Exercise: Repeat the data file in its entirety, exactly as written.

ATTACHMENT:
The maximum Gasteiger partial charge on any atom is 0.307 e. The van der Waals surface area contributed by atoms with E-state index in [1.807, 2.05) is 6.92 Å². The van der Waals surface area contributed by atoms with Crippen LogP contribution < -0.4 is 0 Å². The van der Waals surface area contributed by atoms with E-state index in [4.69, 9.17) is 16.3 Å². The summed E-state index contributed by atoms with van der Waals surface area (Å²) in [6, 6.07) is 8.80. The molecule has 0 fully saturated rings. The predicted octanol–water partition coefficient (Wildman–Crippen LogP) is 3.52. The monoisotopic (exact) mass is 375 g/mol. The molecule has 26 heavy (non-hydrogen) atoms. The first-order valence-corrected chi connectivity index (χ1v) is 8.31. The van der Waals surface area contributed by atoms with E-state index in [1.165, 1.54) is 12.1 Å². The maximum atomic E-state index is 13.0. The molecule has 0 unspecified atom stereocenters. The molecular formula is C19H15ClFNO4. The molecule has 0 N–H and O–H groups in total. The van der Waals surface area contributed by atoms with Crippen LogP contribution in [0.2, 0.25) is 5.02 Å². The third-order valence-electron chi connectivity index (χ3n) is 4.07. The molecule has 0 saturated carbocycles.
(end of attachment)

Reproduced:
The maximum Gasteiger partial charge on any atom is 0.307 e. The van der Waals surface area contributed by atoms with E-state index in [1.807, 2.05) is 6.92 Å². The van der Waals surface area contributed by atoms with Crippen LogP contribution < -0.4 is 0 Å². The van der Waals surface area contributed by atoms with E-state index in [4.69, 9.17) is 16.3 Å². The summed E-state index contributed by atoms with van der Waals surface area (Å²) in [6, 6.07) is 8.80. The molecule has 0 fully saturated rings. The predicted octanol–water partition coefficient (Wildman–Crippen LogP) is 3.52. The monoisotopic (exact) mass is 375 g/mol. The molecule has 26 heavy (non-hydrogen) atoms. The first-order valence-corrected chi connectivity index (χ1v) is 8.31. The van der Waals surface area contributed by atoms with E-state index in [1.165, 1.54) is 12.1 Å². The maximum atomic E-state index is 13.0. The molecule has 0 unspecified atom stereocenters. The molecular formula is C19H15ClFNO4. The molecule has 0 N–H and O–H groups in total. The van der Waals surface area contributed by atoms with Crippen LogP contribution in [0.2, 0.25) is 5.02 Å². The third-order valence-electron chi connectivity index (χ3n) is 4.07. The molecule has 0 saturated carbocycles.